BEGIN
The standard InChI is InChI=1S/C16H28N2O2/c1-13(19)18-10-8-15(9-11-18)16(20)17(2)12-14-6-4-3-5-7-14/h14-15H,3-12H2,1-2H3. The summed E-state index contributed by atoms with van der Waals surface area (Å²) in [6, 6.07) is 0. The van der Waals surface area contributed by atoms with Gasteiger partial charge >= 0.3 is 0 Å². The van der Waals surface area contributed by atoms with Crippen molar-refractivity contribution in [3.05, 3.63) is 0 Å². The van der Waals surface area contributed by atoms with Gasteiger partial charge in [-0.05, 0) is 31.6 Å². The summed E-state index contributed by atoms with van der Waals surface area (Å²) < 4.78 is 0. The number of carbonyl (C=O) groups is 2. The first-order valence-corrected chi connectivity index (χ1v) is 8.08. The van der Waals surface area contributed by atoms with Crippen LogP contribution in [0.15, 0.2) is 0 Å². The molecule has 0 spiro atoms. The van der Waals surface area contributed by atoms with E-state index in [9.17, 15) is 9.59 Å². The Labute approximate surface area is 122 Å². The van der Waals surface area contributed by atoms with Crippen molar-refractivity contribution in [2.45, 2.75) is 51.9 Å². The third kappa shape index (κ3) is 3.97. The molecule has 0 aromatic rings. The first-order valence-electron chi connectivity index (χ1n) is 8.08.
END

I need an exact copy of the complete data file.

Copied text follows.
The standard InChI is InChI=1S/C16H28N2O2/c1-13(19)18-10-8-15(9-11-18)16(20)17(2)12-14-6-4-3-5-7-14/h14-15H,3-12H2,1-2H3. The summed E-state index contributed by atoms with van der Waals surface area (Å²) in [6, 6.07) is 0. The van der Waals surface area contributed by atoms with Gasteiger partial charge >= 0.3 is 0 Å². The van der Waals surface area contributed by atoms with Crippen molar-refractivity contribution in [3.05, 3.63) is 0 Å². The van der Waals surface area contributed by atoms with Gasteiger partial charge in [-0.05, 0) is 31.6 Å². The summed E-state index contributed by atoms with van der Waals surface area (Å²) < 4.78 is 0. The number of carbonyl (C=O) groups is 2. The first-order valence-corrected chi connectivity index (χ1v) is 8.08. The van der Waals surface area contributed by atoms with Crippen LogP contribution in [0.15, 0.2) is 0 Å². The molecule has 0 spiro atoms. The van der Waals surface area contributed by atoms with E-state index in [9.17, 15) is 9.59 Å². The Labute approximate surface area is 122 Å². The van der Waals surface area contributed by atoms with Crippen molar-refractivity contribution in [2.45, 2.75) is 51.9 Å². The third kappa shape index (κ3) is 3.97. The molecule has 0 aromatic rings. The first-order valence-electron chi connectivity index (χ1n) is 8.08.